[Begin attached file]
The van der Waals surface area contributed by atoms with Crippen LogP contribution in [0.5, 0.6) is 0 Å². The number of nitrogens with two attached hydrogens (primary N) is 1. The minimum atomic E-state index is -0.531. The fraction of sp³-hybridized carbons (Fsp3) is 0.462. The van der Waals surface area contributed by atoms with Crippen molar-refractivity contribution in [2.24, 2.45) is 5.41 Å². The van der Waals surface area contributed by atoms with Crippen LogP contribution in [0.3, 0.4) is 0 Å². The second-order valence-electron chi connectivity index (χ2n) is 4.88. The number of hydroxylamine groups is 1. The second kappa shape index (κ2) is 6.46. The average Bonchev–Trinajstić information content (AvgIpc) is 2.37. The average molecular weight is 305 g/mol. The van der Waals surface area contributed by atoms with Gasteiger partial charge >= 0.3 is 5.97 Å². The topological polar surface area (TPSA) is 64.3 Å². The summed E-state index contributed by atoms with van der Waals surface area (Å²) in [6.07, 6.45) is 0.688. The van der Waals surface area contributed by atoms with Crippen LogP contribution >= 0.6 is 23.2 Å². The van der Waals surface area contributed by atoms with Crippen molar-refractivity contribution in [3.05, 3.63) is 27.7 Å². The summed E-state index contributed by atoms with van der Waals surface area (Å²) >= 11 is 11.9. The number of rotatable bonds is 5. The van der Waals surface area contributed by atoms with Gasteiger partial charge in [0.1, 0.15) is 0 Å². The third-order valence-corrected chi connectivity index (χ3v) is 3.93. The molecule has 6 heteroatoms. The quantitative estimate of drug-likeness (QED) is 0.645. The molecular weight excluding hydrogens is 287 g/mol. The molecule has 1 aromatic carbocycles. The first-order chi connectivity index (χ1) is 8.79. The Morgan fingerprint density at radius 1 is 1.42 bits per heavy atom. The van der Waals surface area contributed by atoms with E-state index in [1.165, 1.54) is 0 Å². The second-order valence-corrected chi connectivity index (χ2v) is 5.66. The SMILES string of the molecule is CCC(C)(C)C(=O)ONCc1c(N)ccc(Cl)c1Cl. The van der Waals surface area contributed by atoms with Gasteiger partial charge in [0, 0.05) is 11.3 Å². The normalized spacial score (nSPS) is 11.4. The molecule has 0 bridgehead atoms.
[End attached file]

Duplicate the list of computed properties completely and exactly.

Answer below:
The van der Waals surface area contributed by atoms with Crippen LogP contribution in [0.5, 0.6) is 0 Å². The number of nitrogens with two attached hydrogens (primary N) is 1. The minimum atomic E-state index is -0.531. The fraction of sp³-hybridized carbons (Fsp3) is 0.462. The van der Waals surface area contributed by atoms with Crippen molar-refractivity contribution in [2.24, 2.45) is 5.41 Å². The van der Waals surface area contributed by atoms with Crippen LogP contribution in [0.3, 0.4) is 0 Å². The second-order valence-electron chi connectivity index (χ2n) is 4.88. The number of hydroxylamine groups is 1. The second kappa shape index (κ2) is 6.46. The average Bonchev–Trinajstić information content (AvgIpc) is 2.37. The average molecular weight is 305 g/mol. The van der Waals surface area contributed by atoms with Gasteiger partial charge >= 0.3 is 5.97 Å². The topological polar surface area (TPSA) is 64.3 Å². The summed E-state index contributed by atoms with van der Waals surface area (Å²) in [6.07, 6.45) is 0.688. The van der Waals surface area contributed by atoms with Crippen LogP contribution >= 0.6 is 23.2 Å². The van der Waals surface area contributed by atoms with Crippen molar-refractivity contribution in [3.05, 3.63) is 27.7 Å². The summed E-state index contributed by atoms with van der Waals surface area (Å²) >= 11 is 11.9. The number of rotatable bonds is 5. The van der Waals surface area contributed by atoms with Gasteiger partial charge in [0.1, 0.15) is 0 Å². The third-order valence-corrected chi connectivity index (χ3v) is 3.93. The molecule has 6 heteroatoms. The quantitative estimate of drug-likeness (QED) is 0.645. The molecular weight excluding hydrogens is 287 g/mol. The molecule has 1 aromatic carbocycles. The first-order chi connectivity index (χ1) is 8.79. The Morgan fingerprint density at radius 1 is 1.42 bits per heavy atom. The van der Waals surface area contributed by atoms with E-state index in [1.165, 1.54) is 0 Å². The second-order valence-corrected chi connectivity index (χ2v) is 5.66. The SMILES string of the molecule is CCC(C)(C)C(=O)ONCc1c(N)ccc(Cl)c1Cl. The van der Waals surface area contributed by atoms with Gasteiger partial charge in [0, 0.05) is 11.3 Å². The normalized spacial score (nSPS) is 11.4. The molecule has 0 bridgehead atoms.